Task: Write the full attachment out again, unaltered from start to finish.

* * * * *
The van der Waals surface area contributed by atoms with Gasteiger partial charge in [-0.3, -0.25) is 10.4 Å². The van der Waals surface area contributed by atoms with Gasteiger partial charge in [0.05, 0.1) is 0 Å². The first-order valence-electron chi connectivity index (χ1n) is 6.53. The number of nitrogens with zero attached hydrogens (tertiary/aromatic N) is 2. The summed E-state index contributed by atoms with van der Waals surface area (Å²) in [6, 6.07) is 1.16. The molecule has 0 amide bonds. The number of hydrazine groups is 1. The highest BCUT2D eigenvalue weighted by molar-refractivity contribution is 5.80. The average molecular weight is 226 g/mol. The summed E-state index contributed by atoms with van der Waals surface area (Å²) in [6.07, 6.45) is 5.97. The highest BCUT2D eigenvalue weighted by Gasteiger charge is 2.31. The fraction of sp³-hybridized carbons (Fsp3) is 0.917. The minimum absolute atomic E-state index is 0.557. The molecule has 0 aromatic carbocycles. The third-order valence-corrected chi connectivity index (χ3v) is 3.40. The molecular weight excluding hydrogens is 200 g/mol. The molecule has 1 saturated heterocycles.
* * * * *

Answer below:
The van der Waals surface area contributed by atoms with Gasteiger partial charge in [-0.3, -0.25) is 10.4 Å². The van der Waals surface area contributed by atoms with Gasteiger partial charge in [0.05, 0.1) is 0 Å². The first-order valence-electron chi connectivity index (χ1n) is 6.53. The number of nitrogens with zero attached hydrogens (tertiary/aromatic N) is 2. The summed E-state index contributed by atoms with van der Waals surface area (Å²) in [6, 6.07) is 1.16. The molecule has 0 amide bonds. The number of hydrazine groups is 1. The highest BCUT2D eigenvalue weighted by molar-refractivity contribution is 5.80. The average molecular weight is 226 g/mol. The summed E-state index contributed by atoms with van der Waals surface area (Å²) in [6.07, 6.45) is 5.97. The highest BCUT2D eigenvalue weighted by Gasteiger charge is 2.31. The fraction of sp³-hybridized carbons (Fsp3) is 0.917. The minimum absolute atomic E-state index is 0.557. The molecule has 0 aromatic carbocycles. The third-order valence-corrected chi connectivity index (χ3v) is 3.40. The molecular weight excluding hydrogens is 200 g/mol. The molecule has 1 saturated heterocycles.